My grow rooms are used to grow vegetables through the winter and keep plants alive through the period snow covers the outside soil. I have to use light to keep the plants growing but it only shows that there is always a way to extend the growing season. You can keep on growing vegetables year round if you really want it.
Some plants just thrive in the colder weather. If you take, for instance, brussels sprouts. They will taste better after the first frost. So extending the growing season can be as simple as planting the right varieties in the colder period of the year.
watch your garden’s health
Keep an eye out for diseases and pests at all time. Don’t wait until it’s too late.
I personally made the mistake many times of letting weeds take over. Once pests, weeds or diseases take over, you will be overwhelmed with the problem.
You can make your solutions as simple or as difficult as you want depending on the time of action.
In the years, I have come to understand that action is necessary as soon as there is a problem. Waiting too long will make you lose much more than just one plant. You’ll eventually be discouraged and you’ll lose your entire garden.
timing, once again
Treat pests as soon as they emerge. Blast off those aphids with a water hose as soon as the first one starts sucking on your plants.
Attract beneficial insects by building them a shelter. Grow flowers and plants that attract the beneficial insects.
attract pest. Really??? Yep, really
Start growing plants that attract pests. Really, this is a way to avoid pests on your vegetables. For instance, I grow nasturtiums in the garden because I know nasturtiums have the tendency to attract aphids. Once there are a bunch of aphids on my nasturtium plants, I will see ladybugs coming in the garden and eat until they burst.
If you really have to rely on pesticides, try to use organic ones. I’m not saying that organic pesticides are the best means ever. It’s never good to use pesticides but sometimes you just have to make a choice to make sure you don’t lose all the plants you’ve grown.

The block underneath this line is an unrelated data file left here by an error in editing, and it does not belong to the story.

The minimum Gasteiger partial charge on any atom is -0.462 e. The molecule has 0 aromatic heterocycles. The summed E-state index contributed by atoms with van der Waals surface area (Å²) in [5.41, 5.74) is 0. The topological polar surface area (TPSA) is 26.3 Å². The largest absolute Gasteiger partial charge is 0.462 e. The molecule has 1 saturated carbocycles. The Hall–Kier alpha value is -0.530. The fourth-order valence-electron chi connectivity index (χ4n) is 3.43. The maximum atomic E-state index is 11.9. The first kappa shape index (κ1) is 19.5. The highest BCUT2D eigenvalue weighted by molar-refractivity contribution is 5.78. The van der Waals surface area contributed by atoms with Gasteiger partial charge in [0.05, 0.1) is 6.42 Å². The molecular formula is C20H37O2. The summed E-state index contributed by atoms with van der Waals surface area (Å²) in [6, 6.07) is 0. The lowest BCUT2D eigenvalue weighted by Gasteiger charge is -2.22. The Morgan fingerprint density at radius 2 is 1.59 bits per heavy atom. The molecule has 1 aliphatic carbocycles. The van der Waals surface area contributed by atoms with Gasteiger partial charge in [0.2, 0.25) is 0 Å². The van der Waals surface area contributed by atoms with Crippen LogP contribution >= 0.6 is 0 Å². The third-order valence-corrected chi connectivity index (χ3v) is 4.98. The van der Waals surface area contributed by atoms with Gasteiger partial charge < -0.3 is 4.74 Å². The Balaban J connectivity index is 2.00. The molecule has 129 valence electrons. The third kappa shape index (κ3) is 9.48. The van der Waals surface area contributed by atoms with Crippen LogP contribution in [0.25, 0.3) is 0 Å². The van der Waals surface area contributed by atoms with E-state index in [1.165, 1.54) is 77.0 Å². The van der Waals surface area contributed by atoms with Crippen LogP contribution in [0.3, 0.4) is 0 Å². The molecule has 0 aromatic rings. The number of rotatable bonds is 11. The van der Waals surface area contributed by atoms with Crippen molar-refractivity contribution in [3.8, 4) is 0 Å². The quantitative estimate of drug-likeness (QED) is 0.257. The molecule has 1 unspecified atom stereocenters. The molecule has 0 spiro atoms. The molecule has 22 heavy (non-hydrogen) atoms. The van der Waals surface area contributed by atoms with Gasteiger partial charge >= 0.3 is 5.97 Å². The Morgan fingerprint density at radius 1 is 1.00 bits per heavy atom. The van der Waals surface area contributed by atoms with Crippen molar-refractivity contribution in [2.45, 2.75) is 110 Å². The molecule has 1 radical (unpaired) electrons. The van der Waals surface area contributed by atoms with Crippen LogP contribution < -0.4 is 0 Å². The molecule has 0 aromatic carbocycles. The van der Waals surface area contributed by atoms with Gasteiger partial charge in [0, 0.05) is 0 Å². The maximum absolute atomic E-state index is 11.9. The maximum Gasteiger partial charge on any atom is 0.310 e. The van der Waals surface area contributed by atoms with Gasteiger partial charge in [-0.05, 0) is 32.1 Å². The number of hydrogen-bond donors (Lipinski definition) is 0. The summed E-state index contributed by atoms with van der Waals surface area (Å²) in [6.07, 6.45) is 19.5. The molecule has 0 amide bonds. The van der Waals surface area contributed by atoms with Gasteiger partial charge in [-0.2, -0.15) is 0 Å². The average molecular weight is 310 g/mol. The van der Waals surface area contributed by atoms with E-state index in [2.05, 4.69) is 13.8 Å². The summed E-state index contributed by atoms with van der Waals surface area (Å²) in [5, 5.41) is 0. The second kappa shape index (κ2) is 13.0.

Using pesticides is an art in itself. Use pesticides at the right time so you don’t kill off beneficial insects and critters. Research the how, the when and how much before you even consider using a pesticide.
remove habitats for pests like slugs
The garden doesn’t always have to be tidy but getting rid of some hiding places can be a good thing.
Don’t give mice and rats a chance to survive in the garden by giving them piles of junk to hide in.
Remove planks and boards where slugs can take cover during the day. Or don’t remove the planks and boards but check the boards every day for slugs and snails.
Keep lawns and weedy area’s short so the pests can’t procreate in your garden. You have, of course, to consider a number of flowers you keep for bees, bumble bees, and other pollinators.
If you consider a plant a weed, remove it from the garden. Don’t give it a chance to flower and go to seed. Weeds will compete for light and food with your vegetables.
Contrary to what I normally preach, it’s okay to turn the soil the first time you want to use it. Just make sure you remove the roots of tenacious weeds before you do so as this can spread the roots all over the place, leaving you with more work than before.
Take into consideration that there will always be a weed bank so the garden will never be weed free.